Prime Minister Nawaz Sharif on Saturday said the US drone strikes in Pakistan’s tribal areas were a challenge to Pakistan’s sovereignty and he will seek immediate cessation of such attacks during his meeting with President Barack Obama.
Talking to reporters in London en route to Washington, Nawaz said that all political parties of the country had unanimously endorsed peace talks with militants of the Tehreek-e-Taliban Pakistan (TTP) and an end to drone strikes would help his government in resolving the decade-long bloodshed in the country. The TTP has also demanded an end to drone strikes as a pre-condition for talks with the government.
Meanwhile, economic cooperation and the Afghan reconciliation process are some of the key issues that Prime Minister Sharif and President Obama would discuss in the first official White House meeting amid a changing regional and world scenario.
The White House is eager to hear from Nawaz – who came to power with a massive parliamentary victory this year – about his government’s strategy on talks with the TTP, and policy on Afghanistan, India and regional economic integration.
The meeting on October 23 comes in a markedly different scenario, when Pakistan has a new government and the United States is no longer amplifying allegations of militant havens in Pakistan as it did at the height of Afghan war a few years ago, though it remains focused on the tribal areas and other Pakistani security issues.
Washington and Tehran are also predicted to hold talks soon in a major development for the region, while the US forces are drawing down from neighbouring Afghanistan by 2014. Meanwhile, the White House has increased its focus on the Mideast.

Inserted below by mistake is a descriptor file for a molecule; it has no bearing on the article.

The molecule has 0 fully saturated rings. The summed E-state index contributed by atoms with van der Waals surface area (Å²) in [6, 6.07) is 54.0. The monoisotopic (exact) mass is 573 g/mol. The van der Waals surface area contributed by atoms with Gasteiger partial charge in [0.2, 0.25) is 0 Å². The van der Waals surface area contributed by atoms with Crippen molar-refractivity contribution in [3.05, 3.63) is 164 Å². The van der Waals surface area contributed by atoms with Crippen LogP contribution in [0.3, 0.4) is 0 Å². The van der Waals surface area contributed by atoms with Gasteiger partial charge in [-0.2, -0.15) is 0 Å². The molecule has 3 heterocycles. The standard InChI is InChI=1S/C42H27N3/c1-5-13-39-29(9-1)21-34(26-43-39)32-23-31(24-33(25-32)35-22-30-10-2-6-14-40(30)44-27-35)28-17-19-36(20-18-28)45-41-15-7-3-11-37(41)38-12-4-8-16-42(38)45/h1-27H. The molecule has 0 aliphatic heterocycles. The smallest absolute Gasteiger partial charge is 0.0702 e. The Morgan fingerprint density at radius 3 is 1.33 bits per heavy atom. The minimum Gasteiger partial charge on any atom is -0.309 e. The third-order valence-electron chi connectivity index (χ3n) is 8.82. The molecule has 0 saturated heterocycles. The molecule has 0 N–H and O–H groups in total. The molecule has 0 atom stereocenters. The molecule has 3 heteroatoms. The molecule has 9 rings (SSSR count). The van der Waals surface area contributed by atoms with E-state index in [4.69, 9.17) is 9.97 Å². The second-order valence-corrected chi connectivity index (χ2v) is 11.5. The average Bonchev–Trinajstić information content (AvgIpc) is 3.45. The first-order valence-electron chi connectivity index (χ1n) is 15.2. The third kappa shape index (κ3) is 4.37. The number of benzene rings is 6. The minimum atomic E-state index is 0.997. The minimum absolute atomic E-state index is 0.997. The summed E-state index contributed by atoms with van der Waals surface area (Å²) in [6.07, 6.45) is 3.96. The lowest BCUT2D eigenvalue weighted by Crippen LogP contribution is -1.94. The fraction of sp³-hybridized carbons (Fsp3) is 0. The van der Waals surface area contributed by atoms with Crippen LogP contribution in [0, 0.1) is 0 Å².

But several American experts say the US would continue to have wide-raging ties with Pakistan in view of its regional importance and its role in regional security and stability.
For Nawaz, who will advocate expanded trade and investment, particularly in energy sector, to be linchpin of future ties, it will be far different context during the visit than the last time when in 1999, he visited the White House to pull Pakistan out of the Kargil crisis.
His schedule includes meetings with US Vice President Joseph Biden, Secretary of State John Kerry and Congressional leaders.
While releasing a statement on the visit, the White House said recently Nawaz Sharif’s “visit will highlight the importance and resilience of the US-Pakistan relationship and provide an opportunity for us to strengthen cooperation on issues of mutual concern, such as energy, trade and economic development, regional stability, and countering violent extremism”.
“The president looks forward to discussions with Prime Minister Sharif on ways we can advance our shared interest of a stable, secure, and prosperous Pakistan,” the statement added.
Meanwhile, in resolution of a lingering problem, the US has cleared the outstanding amount of $322 million, it owed to Pakistan as reimbursement under the Coalition Support Funds.